In 2005, Fareed Zakaria was awarded the Hubert H. Humphrey first amendment award (Humphrey, you will remember, was Johnson’s VP who lost to Nixon after one of the US’s darker election seasons). Zakaria is a long time commentator, works for Newsweek and CNN. One of the better ones, at least by Muffti’s tastes.
When he was awarded it, the ADL showered him with adulation:
Fareed Zakaria has become a household name in analysis and commentary on a wide range of foreign issues and their implications on domestic policy…Whether reading his compelling commentary in Newsweek or other publications, tuning in to his eloquent analysis as a regular member of the roundtable on ABC’s ‘This Week With George Stephanopoulous’ or his weekly PBS show ‘Foreign Exchange with Fareed Zakaria,’ he provides us with important information and insight,” Mr. Foxman said.
5 years later, Fareed has returned the award ($10,000 and plaque) over the ADL’s recent press release regarding the Mosque controversy in New York City:
The ADLâ€™s mission statement says it seeks â€œto put an end forever to unjust and unfair discrimination against and ridicule of any sect or body of citizens.â€ But Abraham Foxman, the head of the ADL, explained that we must all respect the feelings of the 9/11 families, even if they are prejudiced feelings. â€œTheir anguish entitles them to positions that others would categorize as irrational or bigoted,â€ he said. First, the 9/11 families have mixed views on this mosque. There were, after all, dozens of Muslims killed at the World Trade Center. Do their feelings count? But more important, does Foxman believe that bigotry is OK if people think theyâ€™re victims? Does the anguish of Palestinians, then, entitle them to be anti-Semitic?
(see the rest of his column here.)
In less eloquent words, Muffti thinks that Zakaria is asking Is the ADL on crack?
The ADL replied curtly in a press release:
You should know better than to link the Anti-Defamation League position on the Islamic cultural center/mosque with those of bigots. You certainly know that ADL takes seriously our commitment to combat all forms of bigotry, including that against Muslims, particularly since 9-11, especially the charge that all Muslims are terrorists.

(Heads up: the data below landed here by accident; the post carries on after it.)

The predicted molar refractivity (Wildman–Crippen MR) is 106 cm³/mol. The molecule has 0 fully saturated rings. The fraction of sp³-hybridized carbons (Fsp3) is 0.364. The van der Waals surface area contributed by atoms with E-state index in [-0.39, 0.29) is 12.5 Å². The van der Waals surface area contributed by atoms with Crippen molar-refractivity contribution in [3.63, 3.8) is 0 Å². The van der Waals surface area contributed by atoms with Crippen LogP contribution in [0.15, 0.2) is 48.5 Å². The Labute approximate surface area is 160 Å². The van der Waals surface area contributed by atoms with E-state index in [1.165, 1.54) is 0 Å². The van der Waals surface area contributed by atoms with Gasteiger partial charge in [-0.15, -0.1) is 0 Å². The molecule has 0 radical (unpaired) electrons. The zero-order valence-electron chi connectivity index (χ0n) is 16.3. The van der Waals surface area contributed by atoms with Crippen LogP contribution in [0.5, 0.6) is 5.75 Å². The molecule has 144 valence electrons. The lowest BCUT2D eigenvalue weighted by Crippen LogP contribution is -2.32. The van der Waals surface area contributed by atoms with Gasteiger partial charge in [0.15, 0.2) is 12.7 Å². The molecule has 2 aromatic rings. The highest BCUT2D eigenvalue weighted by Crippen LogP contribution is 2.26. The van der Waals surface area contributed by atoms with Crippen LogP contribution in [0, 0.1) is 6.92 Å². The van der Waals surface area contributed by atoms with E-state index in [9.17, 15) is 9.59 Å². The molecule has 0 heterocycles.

In returning the ADL’s prestigious Hubert H. Humphrey First Amendment Freedom Prize, you seem to be throwing the proverbial baby out with the bathwater.
A fellow Humphrey Prize recipient, Los Angeles Times columnist Tim Rutten, wrote that while he thinks ADL’s position is a mistake, “it was an error committed out of an excess of compassion and not an expression of animosity” and “ADL, even if it occasionally errs, is an organization I regard as indispensable.”
Good people can legitimately disagree about what is the best approach on this issue. Rest assured that the ADL you “long admired” is the same one doing battle against the bigots, even if we hold different opinions on this issue.
There are clearly a few issues at play here – (1) whether or not the ADL’s position on the Mosque is in keeping with their general position qua their mission statement. (2) Whether or not perceiving a tension between the organization’s aims and it’s actions in this matter justify the returning of a self-proclaimed prestigious award. (3) Whether or not the ADL is on crack. Muffti thinks ‘unclear’, ‘up to the recipient’ and ‘yes’ respectively.
On the other hand, the ADL did come out on behalf of the anti-prop 8 proponents. (for those of you who haven’t kept track, Proposition 8 was a narrowly passed voter initiative to ‘protect’ marriage by constitutional amendments. Married people, fear for your relationships as the case is probably going to the 9th circuit and perhaps the supreme court).
Today’s decision is a ringing reaffirmation of the right of same-sex couples to enjoy the fundamental right to marry. We are gratified that the court has recognized that there is no basis for “singling out gay men and lesbians for denial of a marriage license,” and that such discrimination is unconstitutional.
ADL stands committed to the principle of equal treatment for same-sex couples. With this ruling, California can once again proudly demonstrate leadership in this fight for individual liberty and freedom from discrimination for all.
Maybe they switched to blunts?